Here is the clutch that comes on it. The dumb chainsaw chain makes this set-up useless. I'll have to buy something or get dad to rig something for me.


I bought the rear bushing drive at the hardware store for $19.00 and it should work fine. Nice and solid!


Here's just another angle. You can see how the chain will go and if I get brave I'll put shocks on the back somehow. I have to be able to control this thing otherwise Brian (my cousin) will crush me.


I'm going to make the frame out of this aluminum square tube. It's strong and nice and light and looks cool. I will probably have some sort of platform though because otherwise the frame may be kind of bendable.


On day two I rebuilt and cleaned the engine. I had every nut and bolt off of the thing. I decided to replace the rings since they looked a little worn.


Here's the motor all reassembled and it lost some baggage from the previous day. Notice the mounting plates on each side.


Since I stripped off the outer casing I'm left with a problem of figuring out a way to start this thing. I'm thinking about using a drill...(you'll see)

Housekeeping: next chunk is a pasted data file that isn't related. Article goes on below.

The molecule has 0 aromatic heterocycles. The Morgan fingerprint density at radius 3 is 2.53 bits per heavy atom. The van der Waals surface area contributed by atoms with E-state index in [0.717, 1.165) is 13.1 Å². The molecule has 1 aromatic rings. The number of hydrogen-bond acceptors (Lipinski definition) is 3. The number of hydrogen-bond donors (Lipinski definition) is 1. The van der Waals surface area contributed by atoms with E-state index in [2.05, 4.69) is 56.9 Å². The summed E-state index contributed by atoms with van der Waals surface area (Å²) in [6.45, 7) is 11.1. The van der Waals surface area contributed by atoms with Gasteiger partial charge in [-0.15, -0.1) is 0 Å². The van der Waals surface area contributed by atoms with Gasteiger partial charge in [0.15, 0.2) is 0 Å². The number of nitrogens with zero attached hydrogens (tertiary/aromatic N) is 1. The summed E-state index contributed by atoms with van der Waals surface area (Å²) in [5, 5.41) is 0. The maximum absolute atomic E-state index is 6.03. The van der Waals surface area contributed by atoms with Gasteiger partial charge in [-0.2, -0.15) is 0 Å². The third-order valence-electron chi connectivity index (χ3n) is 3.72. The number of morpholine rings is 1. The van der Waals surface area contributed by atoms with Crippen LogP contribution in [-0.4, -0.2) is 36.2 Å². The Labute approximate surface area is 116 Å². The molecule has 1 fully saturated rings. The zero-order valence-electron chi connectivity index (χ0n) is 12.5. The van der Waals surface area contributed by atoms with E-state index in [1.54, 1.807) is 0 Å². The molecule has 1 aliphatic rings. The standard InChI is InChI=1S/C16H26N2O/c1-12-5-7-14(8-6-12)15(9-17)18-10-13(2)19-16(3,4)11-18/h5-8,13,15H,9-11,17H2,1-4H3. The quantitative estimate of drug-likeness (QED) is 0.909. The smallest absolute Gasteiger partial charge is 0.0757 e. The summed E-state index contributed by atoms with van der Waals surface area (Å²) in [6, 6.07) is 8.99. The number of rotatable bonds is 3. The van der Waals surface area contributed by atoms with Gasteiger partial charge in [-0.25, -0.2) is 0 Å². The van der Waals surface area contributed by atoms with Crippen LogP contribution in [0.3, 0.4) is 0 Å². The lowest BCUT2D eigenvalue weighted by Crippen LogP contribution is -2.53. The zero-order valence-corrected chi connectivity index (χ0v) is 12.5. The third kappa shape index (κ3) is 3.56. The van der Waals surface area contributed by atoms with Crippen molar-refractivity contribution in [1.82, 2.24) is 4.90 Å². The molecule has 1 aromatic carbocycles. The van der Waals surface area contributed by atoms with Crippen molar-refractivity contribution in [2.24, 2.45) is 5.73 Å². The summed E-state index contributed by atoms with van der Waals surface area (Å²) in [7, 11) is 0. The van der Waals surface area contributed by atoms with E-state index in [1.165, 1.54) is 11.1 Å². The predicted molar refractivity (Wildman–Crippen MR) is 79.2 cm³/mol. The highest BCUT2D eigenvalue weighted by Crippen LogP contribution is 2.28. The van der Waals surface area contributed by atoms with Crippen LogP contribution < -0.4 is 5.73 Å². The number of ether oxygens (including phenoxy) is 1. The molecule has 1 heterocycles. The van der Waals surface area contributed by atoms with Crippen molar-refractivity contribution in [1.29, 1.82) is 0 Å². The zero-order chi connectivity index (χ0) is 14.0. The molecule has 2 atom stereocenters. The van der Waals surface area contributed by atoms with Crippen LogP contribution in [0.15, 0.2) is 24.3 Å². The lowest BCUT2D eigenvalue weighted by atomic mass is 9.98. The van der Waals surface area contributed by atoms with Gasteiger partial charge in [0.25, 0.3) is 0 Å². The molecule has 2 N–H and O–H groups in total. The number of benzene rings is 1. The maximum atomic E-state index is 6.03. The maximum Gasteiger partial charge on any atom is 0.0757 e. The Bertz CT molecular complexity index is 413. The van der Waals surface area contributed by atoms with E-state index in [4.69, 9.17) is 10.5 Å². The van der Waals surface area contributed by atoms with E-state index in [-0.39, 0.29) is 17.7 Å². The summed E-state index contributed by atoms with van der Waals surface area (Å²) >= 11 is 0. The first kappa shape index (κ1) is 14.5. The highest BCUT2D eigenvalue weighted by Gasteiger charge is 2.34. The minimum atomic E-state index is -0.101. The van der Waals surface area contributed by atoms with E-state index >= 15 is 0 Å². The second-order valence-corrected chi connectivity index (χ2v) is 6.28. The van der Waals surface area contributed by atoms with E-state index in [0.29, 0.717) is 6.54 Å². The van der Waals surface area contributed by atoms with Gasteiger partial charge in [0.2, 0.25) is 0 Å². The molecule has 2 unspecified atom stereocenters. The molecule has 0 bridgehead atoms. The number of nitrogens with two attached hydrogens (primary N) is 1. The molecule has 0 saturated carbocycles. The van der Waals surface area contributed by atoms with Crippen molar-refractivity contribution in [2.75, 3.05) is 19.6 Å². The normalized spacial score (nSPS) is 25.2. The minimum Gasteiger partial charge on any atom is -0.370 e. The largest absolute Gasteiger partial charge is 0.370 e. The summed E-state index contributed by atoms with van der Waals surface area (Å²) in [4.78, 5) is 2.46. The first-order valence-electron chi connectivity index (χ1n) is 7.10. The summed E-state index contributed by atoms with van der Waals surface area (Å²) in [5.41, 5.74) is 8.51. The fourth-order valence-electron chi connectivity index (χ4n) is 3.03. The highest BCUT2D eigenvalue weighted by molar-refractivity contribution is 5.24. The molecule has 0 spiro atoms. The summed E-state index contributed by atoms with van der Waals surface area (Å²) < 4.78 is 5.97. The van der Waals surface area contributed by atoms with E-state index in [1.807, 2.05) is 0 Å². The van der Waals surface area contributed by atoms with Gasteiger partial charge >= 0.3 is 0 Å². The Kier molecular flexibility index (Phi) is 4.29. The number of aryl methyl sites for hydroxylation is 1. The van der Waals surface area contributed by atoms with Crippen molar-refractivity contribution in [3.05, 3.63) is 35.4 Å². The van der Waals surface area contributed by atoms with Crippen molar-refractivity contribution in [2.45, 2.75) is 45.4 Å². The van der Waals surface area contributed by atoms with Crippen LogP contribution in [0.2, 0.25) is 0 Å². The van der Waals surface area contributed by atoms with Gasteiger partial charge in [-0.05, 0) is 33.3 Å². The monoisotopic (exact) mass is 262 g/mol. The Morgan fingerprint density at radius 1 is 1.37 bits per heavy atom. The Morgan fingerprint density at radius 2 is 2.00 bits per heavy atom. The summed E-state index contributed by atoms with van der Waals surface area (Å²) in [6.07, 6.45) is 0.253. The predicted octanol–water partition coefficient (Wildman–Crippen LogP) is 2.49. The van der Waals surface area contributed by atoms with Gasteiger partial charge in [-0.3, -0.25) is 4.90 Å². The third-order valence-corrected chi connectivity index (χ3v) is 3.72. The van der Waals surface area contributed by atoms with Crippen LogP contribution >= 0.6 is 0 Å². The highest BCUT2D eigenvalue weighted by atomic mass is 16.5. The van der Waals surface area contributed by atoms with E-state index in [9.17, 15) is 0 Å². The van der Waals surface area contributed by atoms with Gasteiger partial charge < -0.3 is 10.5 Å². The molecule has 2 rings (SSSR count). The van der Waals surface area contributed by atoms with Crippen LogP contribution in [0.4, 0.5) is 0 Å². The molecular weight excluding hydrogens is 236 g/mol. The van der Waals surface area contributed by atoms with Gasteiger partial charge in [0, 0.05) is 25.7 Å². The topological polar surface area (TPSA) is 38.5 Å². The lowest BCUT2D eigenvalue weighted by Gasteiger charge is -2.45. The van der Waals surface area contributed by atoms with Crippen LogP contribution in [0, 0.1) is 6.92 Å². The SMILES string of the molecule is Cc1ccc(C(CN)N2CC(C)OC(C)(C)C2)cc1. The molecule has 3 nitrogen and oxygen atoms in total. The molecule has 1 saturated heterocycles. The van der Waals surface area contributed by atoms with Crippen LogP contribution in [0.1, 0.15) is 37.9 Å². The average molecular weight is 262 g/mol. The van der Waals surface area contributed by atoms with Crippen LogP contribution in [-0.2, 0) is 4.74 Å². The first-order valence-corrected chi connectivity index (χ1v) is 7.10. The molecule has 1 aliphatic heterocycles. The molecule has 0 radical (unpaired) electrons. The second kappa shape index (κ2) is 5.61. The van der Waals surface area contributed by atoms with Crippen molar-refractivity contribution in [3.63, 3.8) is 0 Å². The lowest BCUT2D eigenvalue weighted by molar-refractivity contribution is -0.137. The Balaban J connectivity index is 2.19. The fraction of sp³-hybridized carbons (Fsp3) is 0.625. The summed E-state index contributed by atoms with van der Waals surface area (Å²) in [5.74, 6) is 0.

This was the part that scared me the most since I needed to find a sprocket assembly small enough for this. Plus the clutch had weird teeth on it. Thankfully my dad does tool and die for a living.


This is a close-up of the custom parts my dad made. The sprocket is is from a bicycle and the hub is custom tool and die work by my dad. He also got a small sprocket welded onto the clutch. Worries are over.


Since day 1 I have redesigned the drive axel. Firstly I moved from a steel axel to an aluminum one and I also decided to go with bearings instead of bushings.


She begins to take shape. The frame is made of aluminum and bolted together with stainless steel nuts and bolts. I built this part of the frame twice because I first used too thick of aluminum square tube. Now it's much lighter